Randomized trials often exclude participants who are frail or who have multiple comorbidities. That leaves unanswered questions about vaccine efficacy in a real?world setting, according to a new study.

The report in the Journal of the American Geriatric Society points out that frailty often is associated with low immune responses and poor clinical analysis with other vaccines. As a result, the industry-led study including researchers from the University of Colorado Anschutz Medical Campus in Aurora, sought to perform additional analysis of data from the ZOE studies, focusing on efficacy of the recombinant zoster vaccine (RZV), as well as immunogenicity, reactogenicity, and safety.

Researchers used pooled data from two previously conducted phase III randomized trials of RZV; the two trials were conducted concurrently at the same study sites using the same methods. Those trials involved participants aged 50 years and older (ZOE-50 study) and aged 70 years and older (ZOE-70 study), who were randomized 1:1 to receive two doses of RZV or placebo.

Most, 92%, of the 29,305 participants from the pooled ZOE-50 and ZOE-70 total vaccinated cohort were included in the new study. Their mean age was 68.8 years, and 58.1% were women; 45.6% were prefrail and 11.3% were frail. The authors point out that the percentage of frail participants increased with age from 5.7% aged 50 to 59 years to 22.7% aged 80 years or older.

For the current ZOE-Frailty study, the researchers created a frailty index using previously validated methods. Vaccine efficacy, immunogenicity, reactogenicity, and safety were then assessed based on frailty status.

Results indicate that RZV vaccine efficacy against herpes zoster was greater than 90% for all frailty subgroups (nonfrail: 95.8% [95% CI = 91.6-98.2], prefrail: 90.4% [CI = 84.4-94.4], frail: 90.2% [CI = 75.4-97.0]). In fact, the researchers advise, the RZV group demonstrated robust anti-gE antibody and gE-specific CD42+ responses, with mean concentrations remaining above prevaccination levels at least 3 years postdose, in all frailty subgroups. Furthermore, in the RZV group, the percentage of participants reporting solicited adverse events tended to decrease with increasing frailty, they write.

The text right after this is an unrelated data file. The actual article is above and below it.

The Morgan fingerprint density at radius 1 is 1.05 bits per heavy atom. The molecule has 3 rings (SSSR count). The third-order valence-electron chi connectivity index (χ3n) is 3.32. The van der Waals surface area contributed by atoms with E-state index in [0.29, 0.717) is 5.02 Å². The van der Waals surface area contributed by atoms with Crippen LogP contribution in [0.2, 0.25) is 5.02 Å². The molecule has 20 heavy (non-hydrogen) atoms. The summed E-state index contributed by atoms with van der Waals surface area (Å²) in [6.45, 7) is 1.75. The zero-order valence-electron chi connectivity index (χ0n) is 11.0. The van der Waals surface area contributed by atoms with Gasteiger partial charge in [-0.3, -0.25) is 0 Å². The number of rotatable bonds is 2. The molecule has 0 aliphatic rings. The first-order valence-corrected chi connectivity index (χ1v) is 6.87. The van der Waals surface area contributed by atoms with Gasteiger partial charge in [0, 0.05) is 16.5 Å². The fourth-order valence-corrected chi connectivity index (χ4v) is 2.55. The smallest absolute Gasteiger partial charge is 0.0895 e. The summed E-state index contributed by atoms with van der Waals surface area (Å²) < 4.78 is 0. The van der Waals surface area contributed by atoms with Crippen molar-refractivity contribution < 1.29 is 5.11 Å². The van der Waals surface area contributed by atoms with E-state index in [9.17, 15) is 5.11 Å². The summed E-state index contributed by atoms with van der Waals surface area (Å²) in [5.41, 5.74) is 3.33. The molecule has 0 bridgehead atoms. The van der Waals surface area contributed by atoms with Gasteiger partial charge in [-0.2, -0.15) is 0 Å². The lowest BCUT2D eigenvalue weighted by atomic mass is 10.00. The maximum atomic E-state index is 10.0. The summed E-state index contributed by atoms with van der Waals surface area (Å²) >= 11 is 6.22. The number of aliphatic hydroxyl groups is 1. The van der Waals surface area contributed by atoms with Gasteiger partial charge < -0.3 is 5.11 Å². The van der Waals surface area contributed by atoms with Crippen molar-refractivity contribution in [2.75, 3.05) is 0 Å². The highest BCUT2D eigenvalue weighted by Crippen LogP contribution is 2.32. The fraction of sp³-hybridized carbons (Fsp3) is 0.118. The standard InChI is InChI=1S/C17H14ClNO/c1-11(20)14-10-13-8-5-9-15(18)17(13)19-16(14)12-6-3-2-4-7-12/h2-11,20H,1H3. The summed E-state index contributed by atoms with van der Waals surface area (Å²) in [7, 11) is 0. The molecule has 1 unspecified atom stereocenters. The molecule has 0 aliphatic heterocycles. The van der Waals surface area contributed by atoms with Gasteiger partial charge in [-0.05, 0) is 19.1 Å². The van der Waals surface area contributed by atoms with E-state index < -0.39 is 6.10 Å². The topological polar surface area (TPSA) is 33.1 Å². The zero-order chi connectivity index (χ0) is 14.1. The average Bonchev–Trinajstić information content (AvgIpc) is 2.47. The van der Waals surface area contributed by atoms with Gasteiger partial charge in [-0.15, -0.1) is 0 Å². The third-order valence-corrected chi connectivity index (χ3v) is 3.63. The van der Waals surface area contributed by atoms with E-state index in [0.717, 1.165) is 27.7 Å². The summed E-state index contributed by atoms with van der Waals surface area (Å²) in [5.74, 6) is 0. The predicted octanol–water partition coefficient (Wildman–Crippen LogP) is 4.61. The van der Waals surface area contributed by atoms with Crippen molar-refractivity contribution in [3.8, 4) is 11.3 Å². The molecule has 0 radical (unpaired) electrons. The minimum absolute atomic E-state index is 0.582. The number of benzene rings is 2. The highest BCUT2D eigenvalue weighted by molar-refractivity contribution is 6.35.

“The relatively nonrestrictive inclusion/exclusion criteria in the parent ZOE studies resulted in a range of participants that included frail and pre-frail older adults,” the authors conclude. “RZV significantly reduced the risk of herpes zoster across all frailty subgroups.”

The researchers explain how, with herpes zoster, VZV cell–mediated immune response declines with age, which correlates with an increase in incidence and severity of HZ, adding “Older adults are at an increased risk of having severe pain during the acute phase, and of developing complications such as postherpetic neuralgia (PHN), which can have a devastating impact on quality of life (QoL). Particularly in frail individuals, HZ can lead to an inability to recover the lifestyle, interests, and level of functional activity that existed before HZ, and may also be associated with depression.”

The researchers add that vaccines against other infections, such as influenza and pneumococcal disease, are generally less effective in older or frail individuals, pointing out, “Consequently, there is a paradox, that is, the people in most need of protection may benefit less from those vaccines.”
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